It’s hard to walk into a show with an open mind when you’re lectured before you get there about what a special experience you’re about to have. The materials accompanying my invitation to Craft Theater’s Dante’s Inferno did exactly that – telling me they have a “soul-baring and thought-provoking performance style.” My skin began to prickle at the thought of a company that felt the need to tell me that they were going to be provoking my thoughts. I felt, in fact, a bit provoked. While in concept a theater group that values “emotional authenticity and depth” doesn’t seem like a bad idea – in fact, I can hardly imagine a one that would say they’re going for being fake and shallow – I began to think that I might have signed myself up for a very, very bad night at the theater. I love seeing stuff that makes me feel, that makes me forget I’m watching actors. But there was something about drawing so much attention to this that smelled a bit funny to me.
That said, I was still really interested in the content and hoped the hype just represented a moment of American-esque over-enthusiasm. But when I arrived, I was handed a piece of paper that said this: “You will witness deep, open and intense emotional reservoirs. Watching them may make you ‘feel’ in a different way. This was meant to happen. Try to embrace your feelings if you tend to shy away from them.”
Well, then. Shall we judge the work by its results on me? I felt nothing but irritation. Being told I was supposed to have a certain response to a piece shut me down and pissed me off. The air of condescension was choking. As I watched the actors “cleverly” rolling from one scene to another (ooh look how physical we are!) I thought: I need a full body condom to protect myself from this much wank. The tale of a corporate drone working at a soulless (DID YOU GET THAT? IF YOU DIDN’T YOU WEREN’T EMBRACING YOUR FEELINGS HARD ENOUGH) job, selling out his wife to get head/a head (LOOK I WAS JUST CLEVER AGAIN BUT MAYBE YOU’RE JUST NOT LETTING YOURSELF “BE TAKEN AWAY ON A JOURNEY”) courtesy of the boss’ daughter just never really had any depth to it, despite the actors emoting away/wearing loose fitting clothing/grunting. It was like the privileged children of rich parents had been “really touched” by the Occupy movement and wanted to make a modern day fairy tale that would illuminate their privileged audiences to just how privileged we all are and how we ought to turn our backs on the horrors of modern day corporate/consumer culture and learn how to be authentic and maybe fuck a little more.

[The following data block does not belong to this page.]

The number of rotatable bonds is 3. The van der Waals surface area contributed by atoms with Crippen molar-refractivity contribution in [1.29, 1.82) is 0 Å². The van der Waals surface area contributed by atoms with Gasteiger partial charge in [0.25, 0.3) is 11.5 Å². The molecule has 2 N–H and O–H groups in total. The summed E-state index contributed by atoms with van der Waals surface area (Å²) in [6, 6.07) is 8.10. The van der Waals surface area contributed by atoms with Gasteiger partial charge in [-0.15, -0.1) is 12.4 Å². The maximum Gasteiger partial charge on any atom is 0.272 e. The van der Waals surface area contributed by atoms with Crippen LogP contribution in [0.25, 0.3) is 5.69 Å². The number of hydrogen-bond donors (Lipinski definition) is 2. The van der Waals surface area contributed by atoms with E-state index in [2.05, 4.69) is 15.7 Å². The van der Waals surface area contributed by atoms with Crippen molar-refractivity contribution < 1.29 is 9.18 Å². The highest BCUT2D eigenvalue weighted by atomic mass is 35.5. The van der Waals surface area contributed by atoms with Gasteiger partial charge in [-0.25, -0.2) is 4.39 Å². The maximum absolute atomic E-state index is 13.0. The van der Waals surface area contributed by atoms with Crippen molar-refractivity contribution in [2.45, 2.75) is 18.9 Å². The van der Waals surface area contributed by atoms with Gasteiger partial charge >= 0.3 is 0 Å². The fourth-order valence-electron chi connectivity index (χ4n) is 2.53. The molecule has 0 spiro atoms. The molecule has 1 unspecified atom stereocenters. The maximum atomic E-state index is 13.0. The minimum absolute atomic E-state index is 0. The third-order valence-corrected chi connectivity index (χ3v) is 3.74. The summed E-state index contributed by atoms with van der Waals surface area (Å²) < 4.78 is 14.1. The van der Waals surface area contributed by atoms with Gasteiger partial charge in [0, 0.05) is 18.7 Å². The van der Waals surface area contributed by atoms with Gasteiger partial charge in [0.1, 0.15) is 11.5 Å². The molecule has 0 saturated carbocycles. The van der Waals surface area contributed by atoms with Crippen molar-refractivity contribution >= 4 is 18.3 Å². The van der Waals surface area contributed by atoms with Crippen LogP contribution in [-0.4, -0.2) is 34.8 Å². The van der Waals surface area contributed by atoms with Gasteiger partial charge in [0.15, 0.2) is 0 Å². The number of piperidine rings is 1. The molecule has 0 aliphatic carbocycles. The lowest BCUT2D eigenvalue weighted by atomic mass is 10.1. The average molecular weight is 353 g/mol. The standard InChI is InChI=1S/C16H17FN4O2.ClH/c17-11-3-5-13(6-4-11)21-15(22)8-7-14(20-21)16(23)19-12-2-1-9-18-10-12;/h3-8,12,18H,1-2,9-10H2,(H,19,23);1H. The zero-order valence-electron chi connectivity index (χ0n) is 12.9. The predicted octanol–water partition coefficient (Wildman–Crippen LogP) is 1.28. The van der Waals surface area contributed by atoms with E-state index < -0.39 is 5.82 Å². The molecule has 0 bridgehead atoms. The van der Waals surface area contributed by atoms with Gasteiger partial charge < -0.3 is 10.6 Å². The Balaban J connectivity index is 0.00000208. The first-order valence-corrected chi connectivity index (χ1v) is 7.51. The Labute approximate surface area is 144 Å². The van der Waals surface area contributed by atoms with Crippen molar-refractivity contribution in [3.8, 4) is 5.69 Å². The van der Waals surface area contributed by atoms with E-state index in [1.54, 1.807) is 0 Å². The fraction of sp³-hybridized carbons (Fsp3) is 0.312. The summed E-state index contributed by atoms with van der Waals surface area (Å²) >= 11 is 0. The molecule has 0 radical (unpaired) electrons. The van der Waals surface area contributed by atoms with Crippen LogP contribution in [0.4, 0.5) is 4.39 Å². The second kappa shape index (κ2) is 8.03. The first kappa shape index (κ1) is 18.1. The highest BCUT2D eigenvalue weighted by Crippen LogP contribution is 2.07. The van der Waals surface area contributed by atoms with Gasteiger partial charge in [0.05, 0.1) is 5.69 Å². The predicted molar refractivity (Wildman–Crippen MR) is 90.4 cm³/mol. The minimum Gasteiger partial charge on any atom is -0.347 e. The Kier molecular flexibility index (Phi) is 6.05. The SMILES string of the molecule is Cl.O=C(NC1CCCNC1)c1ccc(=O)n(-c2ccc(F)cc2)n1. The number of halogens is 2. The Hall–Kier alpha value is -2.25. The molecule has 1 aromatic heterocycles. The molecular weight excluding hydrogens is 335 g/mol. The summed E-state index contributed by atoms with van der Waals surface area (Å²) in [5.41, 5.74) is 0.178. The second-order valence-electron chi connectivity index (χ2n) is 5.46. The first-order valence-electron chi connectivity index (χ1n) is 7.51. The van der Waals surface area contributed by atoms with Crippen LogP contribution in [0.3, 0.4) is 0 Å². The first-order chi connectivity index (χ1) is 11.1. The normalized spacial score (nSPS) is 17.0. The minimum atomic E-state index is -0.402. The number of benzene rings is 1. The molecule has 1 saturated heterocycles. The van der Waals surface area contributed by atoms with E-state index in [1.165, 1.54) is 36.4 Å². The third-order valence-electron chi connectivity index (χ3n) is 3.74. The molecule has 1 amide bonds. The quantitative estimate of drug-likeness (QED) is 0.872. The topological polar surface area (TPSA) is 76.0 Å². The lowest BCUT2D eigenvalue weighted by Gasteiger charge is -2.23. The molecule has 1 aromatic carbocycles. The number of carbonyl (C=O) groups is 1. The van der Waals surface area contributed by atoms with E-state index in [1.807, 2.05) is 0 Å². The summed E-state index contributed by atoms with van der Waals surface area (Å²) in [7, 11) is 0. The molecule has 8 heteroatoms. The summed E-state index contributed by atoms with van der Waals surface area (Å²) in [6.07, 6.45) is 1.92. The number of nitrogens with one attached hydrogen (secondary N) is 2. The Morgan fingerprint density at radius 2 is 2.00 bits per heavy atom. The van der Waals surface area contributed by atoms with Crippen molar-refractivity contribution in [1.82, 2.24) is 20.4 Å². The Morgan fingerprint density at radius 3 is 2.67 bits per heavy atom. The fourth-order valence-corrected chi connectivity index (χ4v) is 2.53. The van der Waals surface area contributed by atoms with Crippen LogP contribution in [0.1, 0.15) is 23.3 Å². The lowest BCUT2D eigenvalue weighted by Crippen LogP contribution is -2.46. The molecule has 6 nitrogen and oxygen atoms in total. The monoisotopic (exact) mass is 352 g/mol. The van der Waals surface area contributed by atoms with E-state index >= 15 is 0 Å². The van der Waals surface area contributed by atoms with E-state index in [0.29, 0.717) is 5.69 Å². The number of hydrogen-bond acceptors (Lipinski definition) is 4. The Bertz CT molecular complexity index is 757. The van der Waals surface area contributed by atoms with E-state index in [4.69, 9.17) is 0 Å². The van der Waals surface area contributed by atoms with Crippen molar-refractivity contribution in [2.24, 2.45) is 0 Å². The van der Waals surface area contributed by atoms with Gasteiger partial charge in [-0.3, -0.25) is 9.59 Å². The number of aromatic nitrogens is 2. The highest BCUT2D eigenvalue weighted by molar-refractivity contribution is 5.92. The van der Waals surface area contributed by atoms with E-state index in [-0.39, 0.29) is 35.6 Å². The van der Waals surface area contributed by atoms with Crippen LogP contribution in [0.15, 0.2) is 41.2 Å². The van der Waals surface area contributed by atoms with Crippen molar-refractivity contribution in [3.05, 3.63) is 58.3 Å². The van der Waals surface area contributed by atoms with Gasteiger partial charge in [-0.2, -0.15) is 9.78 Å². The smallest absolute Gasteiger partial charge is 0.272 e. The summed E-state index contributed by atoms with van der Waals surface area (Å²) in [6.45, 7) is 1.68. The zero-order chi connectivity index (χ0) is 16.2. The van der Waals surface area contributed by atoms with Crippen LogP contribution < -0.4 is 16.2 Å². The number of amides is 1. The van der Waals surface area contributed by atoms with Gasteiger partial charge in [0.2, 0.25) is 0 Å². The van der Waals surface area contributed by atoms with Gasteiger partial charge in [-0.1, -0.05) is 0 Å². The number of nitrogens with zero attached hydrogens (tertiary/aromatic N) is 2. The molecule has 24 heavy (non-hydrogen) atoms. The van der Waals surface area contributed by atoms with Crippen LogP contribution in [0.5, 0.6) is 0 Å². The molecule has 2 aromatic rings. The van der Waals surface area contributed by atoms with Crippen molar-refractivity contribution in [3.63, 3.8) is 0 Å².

But, you know, that’s just my opinion. Other people stood and clapped at the end. I was obviously paying attention to my own “thoughts/judgments,” contrary to the advice given to me in the program; doubtlessly the other people were responding to the “different kinds of honesty” presented to them. I don’t know: I go see a lot of theater, and this made me fear that if we really move into a world where only the children of the rich are able to afford to create theater, we will truly have moved into a new circle of hell: the one in which I spent my evening.
(This performance took place on Thursday, January 15, 2015. It continues through February 1st.)